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Mineralogy

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MINERALOGY is the science which treats of minerals and especially of the prop erties of these minerals, their chemical be havior and composition, their crystalline form and structure, their physical characters, their classification and their determination. Mineral ogy also considers the part each mineral plays in Nature, its history, its formation and altera tions, its variations under different conditions and its relation to other minerals. From a prac tical standpoint it records the uses of each mineral and the localities in which it has been found.

Mineralogy has many connections with other sciences, especially with crystallography and geology, for minerals are crystals for the most part and must be studied as such, and rocks are only aggregates of minerals and are identi fied by study of the component minerals. Physics, chemistry and mathematics are funda mental in the study of minerals and minerals are the raw material of the chemist and used by the physicist for the establishment of phys ical laws. Finally the arts of mining and metal lurgy are concerned, the one with the extrac tion of minerals from the earth, the other with the extraction of metals from minerals.

Minerals are those substances of definite chemical composition which are found ready made in the crust of the earth and are not directly products of the life or decay of an organism. Usually also they will exhibit definite and characteristic molecular (crystalline) struc tures.

Although minerals constitute the larger por tion by far of the known so-called mineral kingdom, the definition excludes certain por tions. Lack of homogeneity excludes asphalt and petroleum; lack of definite chemical com position excludes the natural glasses; ice made in the factory and ruby made in the furnace are not minerals. Coral and pearl are direct products of organic life, therefore not min erals.

The fundamental requirement of definite chemical composition is sometimes apparently waived because other facts, especially proof of definite crystalline structure, have been obtained, although a satisfactory formula has not. For instance, it is not yet possible to state an un objectionable formula for tourmaline, and the formulas of the great triclinic feldspars were long a source of confusion. The reasons are manifold, faulty analysis, impurities, replac ments of one element or group by another, and sometimes, as in the so-called colloid minerals, the originally formed material has taken out other things from solutions which in the dried out mineral remain inextricably admixed.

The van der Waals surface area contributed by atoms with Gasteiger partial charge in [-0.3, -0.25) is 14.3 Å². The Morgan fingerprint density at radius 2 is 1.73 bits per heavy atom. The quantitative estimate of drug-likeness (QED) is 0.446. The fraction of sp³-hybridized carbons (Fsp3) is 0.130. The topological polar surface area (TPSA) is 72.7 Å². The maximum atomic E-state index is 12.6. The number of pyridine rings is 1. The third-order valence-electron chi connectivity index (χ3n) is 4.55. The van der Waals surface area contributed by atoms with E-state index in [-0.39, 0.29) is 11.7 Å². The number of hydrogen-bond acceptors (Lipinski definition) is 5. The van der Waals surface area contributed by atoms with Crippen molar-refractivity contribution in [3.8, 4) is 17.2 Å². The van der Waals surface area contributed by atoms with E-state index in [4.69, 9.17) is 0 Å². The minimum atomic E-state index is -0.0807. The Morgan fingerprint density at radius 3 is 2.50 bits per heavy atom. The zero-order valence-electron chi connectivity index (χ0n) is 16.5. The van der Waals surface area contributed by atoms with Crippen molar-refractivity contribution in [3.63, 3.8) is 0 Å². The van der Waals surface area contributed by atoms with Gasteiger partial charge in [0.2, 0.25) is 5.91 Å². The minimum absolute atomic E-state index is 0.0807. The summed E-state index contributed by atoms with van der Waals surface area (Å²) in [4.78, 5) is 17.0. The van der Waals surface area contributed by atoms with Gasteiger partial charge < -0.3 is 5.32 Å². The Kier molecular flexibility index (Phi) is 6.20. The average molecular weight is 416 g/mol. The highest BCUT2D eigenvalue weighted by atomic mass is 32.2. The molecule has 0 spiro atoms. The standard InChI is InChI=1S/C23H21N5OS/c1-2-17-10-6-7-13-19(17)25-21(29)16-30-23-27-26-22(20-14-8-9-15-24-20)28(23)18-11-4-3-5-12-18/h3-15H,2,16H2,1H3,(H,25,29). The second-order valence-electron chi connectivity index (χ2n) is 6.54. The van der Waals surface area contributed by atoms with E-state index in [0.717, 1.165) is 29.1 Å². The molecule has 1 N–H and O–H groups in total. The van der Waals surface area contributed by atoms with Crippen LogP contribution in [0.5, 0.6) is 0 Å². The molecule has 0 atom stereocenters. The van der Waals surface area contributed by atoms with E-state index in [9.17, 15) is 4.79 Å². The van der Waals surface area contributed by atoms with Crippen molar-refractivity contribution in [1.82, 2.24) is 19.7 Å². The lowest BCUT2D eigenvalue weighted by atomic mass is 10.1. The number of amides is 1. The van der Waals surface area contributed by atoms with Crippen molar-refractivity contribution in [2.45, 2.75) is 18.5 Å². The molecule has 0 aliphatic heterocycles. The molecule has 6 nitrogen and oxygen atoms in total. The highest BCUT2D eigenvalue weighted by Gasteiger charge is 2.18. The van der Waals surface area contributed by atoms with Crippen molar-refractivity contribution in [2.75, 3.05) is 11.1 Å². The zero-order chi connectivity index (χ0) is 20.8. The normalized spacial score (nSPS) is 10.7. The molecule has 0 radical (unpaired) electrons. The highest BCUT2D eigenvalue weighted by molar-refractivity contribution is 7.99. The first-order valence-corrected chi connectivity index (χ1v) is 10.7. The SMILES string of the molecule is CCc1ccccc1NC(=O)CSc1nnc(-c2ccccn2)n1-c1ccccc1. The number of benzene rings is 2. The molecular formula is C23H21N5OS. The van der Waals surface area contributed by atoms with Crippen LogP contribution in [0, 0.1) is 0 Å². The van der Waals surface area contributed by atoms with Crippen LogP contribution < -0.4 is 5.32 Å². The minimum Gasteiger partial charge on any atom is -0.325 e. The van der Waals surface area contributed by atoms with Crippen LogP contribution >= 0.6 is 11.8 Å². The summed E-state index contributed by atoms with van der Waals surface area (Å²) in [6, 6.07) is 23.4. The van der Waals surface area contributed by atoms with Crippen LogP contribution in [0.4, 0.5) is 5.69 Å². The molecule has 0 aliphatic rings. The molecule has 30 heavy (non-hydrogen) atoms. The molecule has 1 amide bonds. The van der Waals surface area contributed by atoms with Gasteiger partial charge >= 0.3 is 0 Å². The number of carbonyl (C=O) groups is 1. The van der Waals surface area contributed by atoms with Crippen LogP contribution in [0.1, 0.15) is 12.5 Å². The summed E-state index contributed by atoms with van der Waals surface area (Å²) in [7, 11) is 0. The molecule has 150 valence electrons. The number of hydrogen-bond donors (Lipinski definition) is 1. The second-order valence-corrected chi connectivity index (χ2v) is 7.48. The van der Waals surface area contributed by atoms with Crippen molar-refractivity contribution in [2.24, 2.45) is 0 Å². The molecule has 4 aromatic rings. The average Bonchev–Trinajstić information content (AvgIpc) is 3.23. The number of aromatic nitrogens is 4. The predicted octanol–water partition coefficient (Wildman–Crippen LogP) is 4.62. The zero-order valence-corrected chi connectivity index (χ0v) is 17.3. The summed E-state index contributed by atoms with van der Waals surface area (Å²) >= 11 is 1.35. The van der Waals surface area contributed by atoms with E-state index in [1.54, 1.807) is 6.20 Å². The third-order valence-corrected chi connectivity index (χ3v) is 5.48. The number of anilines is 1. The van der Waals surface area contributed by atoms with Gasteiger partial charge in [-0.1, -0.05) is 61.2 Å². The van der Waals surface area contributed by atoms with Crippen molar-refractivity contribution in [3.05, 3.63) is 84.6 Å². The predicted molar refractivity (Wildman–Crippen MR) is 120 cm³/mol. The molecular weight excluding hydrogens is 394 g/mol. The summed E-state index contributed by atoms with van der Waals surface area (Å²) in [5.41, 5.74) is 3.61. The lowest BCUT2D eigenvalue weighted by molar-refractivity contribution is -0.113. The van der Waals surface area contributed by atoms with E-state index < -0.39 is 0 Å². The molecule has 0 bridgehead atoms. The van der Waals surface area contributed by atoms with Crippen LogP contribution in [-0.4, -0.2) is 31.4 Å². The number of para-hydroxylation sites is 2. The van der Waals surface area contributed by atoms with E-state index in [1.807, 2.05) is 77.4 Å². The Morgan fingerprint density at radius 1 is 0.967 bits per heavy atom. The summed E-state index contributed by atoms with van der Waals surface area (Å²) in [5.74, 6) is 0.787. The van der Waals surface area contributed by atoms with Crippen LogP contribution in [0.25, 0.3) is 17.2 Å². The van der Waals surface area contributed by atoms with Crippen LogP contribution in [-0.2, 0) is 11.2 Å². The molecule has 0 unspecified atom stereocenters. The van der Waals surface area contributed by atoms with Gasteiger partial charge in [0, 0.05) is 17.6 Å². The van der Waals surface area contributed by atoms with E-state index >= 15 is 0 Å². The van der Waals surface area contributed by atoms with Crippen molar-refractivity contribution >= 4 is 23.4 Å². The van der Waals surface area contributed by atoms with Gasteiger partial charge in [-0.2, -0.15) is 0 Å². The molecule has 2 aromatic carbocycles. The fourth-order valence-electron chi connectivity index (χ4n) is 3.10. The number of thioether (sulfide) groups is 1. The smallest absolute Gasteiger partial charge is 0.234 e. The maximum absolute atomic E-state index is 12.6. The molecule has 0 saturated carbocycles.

The characteristic crystalline structure is so frequent that minerals are sometimes defined as natural crystals. But it is now recognized that crystallinity is dependent on conditions during or preceding solidification, and that, theoreti cally, like any other chemical substance a min eral may, under different conditions, form in the crystalline state or the amorphous state.

Not only is this theoretically true, but there are many so-called °gel" minerals which are known only in the amorphous state and other minerals which are known both in the amorphous and the crystalline state.

Historically, mineralogy as a science dates from the 18th century only. While the ancients utilized a very considerable number of minerals, some for the metals they contained, others as pigments, others as ornaments, charms and talismans and still others in medicine and the arts, they knew little as to their composition and nothing as to their molecular structure. They classified them, it is true, for there is still extant part of a work, On Stones,) written by Theophrastus, who died 286 D.C., while Pliny in his great work on natural history, published 77 A.D., devotes five books to °earths, metals, stones and gems." The greatest contribution to mineralogical knowledge prior to the 18th century was made by Georg Agricola (1494-1555), professor of chemistry at Chemnitz, Saxony, who minutely discussed the known important ores, their min ing, concenf ration and metallurgy; and may be said to have summed up and systematized the knowledge of minerals at that period.

As chemical knowledge increased the com positions of minerals were gradually determined and chemical tests began to replace arbitrary distinctions of structure, color and the like. This is clearly shown in the works of Wallerius, 1747, and Werner, 1798; and from this time the composition became the dominating character.

The existence of a characteristic crystalline structure for most minerals was very gradually recognized and, until the publication of the works of Rome de l'Isle in 1783 and Rene Just Hairy (who °raised mineralogy to the rank of a science"), played no part in the study of min erals. From this period the fundamental im portance of the crystalline structure and the part it plays in the interpretation of both phys ical and chemical phenomena have been every where recognized.

Mineralogy may conveniently be considered under the following headings : (1) Crystallog raphy; (2) Physical Mineralogy; (3) Chemi cal Mineralogy; (4) Formation and Occur rence; (5) Uses; (6) Descriptive Mineralogy ; (7) Determinative Mineralogy.

1. Crystallography, al though a distinct science, has developed with mineralogy and is so interwoven with it that the two sciences are usually taught and studied by the same specialists. Crystallography is dis cussed separately in the articles CRYSTALS;